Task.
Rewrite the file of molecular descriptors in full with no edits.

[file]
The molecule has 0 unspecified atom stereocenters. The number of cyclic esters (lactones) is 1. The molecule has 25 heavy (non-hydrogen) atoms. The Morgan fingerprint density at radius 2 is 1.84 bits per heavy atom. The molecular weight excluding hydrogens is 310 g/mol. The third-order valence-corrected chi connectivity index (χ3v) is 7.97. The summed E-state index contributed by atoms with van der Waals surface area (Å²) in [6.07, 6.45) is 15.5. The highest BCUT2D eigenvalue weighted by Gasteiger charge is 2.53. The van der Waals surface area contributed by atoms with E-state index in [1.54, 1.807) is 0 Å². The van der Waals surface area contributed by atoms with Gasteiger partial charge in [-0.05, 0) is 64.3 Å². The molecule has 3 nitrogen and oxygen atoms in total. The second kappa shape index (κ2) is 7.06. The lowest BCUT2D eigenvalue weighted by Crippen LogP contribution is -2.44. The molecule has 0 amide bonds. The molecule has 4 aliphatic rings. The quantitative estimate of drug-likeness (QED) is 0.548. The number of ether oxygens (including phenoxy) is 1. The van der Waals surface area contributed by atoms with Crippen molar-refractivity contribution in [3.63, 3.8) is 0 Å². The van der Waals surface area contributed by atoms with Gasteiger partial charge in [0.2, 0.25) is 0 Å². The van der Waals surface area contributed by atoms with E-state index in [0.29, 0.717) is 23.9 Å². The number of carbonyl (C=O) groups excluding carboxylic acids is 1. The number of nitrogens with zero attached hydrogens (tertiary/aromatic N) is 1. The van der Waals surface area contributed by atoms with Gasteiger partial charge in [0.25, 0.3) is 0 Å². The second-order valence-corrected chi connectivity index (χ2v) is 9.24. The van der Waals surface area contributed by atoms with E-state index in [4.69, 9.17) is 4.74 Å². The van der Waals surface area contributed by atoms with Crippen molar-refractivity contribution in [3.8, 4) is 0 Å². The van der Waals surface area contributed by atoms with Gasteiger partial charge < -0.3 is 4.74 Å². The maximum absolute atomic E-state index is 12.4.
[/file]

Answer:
The molecule has 0 unspecified atom stereocenters. The number of cyclic esters (lactones) is 1. The molecule has 25 heavy (non-hydrogen) atoms. The Morgan fingerprint density at radius 2 is 1.84 bits per heavy atom. The molecular weight excluding hydrogens is 310 g/mol. The third-order valence-corrected chi connectivity index (χ3v) is 7.97. The summed E-state index contributed by atoms with van der Waals surface area (Å²) in [6.07, 6.45) is 15.5. The highest BCUT2D eigenvalue weighted by Gasteiger charge is 2.53. The van der Waals surface area contributed by atoms with E-state index in [1.54, 1.807) is 0 Å². The van der Waals surface area contributed by atoms with Gasteiger partial charge in [-0.05, 0) is 64.3 Å². The molecule has 3 nitrogen and oxygen atoms in total. The second kappa shape index (κ2) is 7.06. The lowest BCUT2D eigenvalue weighted by Crippen LogP contribution is -2.44. The molecule has 0 amide bonds. The molecule has 4 aliphatic rings. The quantitative estimate of drug-likeness (QED) is 0.548. The number of ether oxygens (including phenoxy) is 1. The van der Waals surface area contributed by atoms with Crippen molar-refractivity contribution in [3.63, 3.8) is 0 Å². The van der Waals surface area contributed by atoms with Gasteiger partial charge in [0.2, 0.25) is 0 Å². The van der Waals surface area contributed by atoms with E-state index in [0.29, 0.717) is 23.9 Å². The number of carbonyl (C=O) groups excluding carboxylic acids is 1. The number of nitrogens with zero attached hydrogens (tertiary/aromatic N) is 1. The van der Waals surface area contributed by atoms with Gasteiger partial charge in [0.25, 0.3) is 0 Å². The second-order valence-corrected chi connectivity index (χ2v) is 9.24. The van der Waals surface area contributed by atoms with E-state index in [4.69, 9.17) is 4.74 Å². The van der Waals surface area contributed by atoms with Crippen molar-refractivity contribution in [3.8, 4) is 0 Å². The van der Waals surface area contributed by atoms with Gasteiger partial charge < -0.3 is 4.74 Å². The maximum absolute atomic E-state index is 12.4.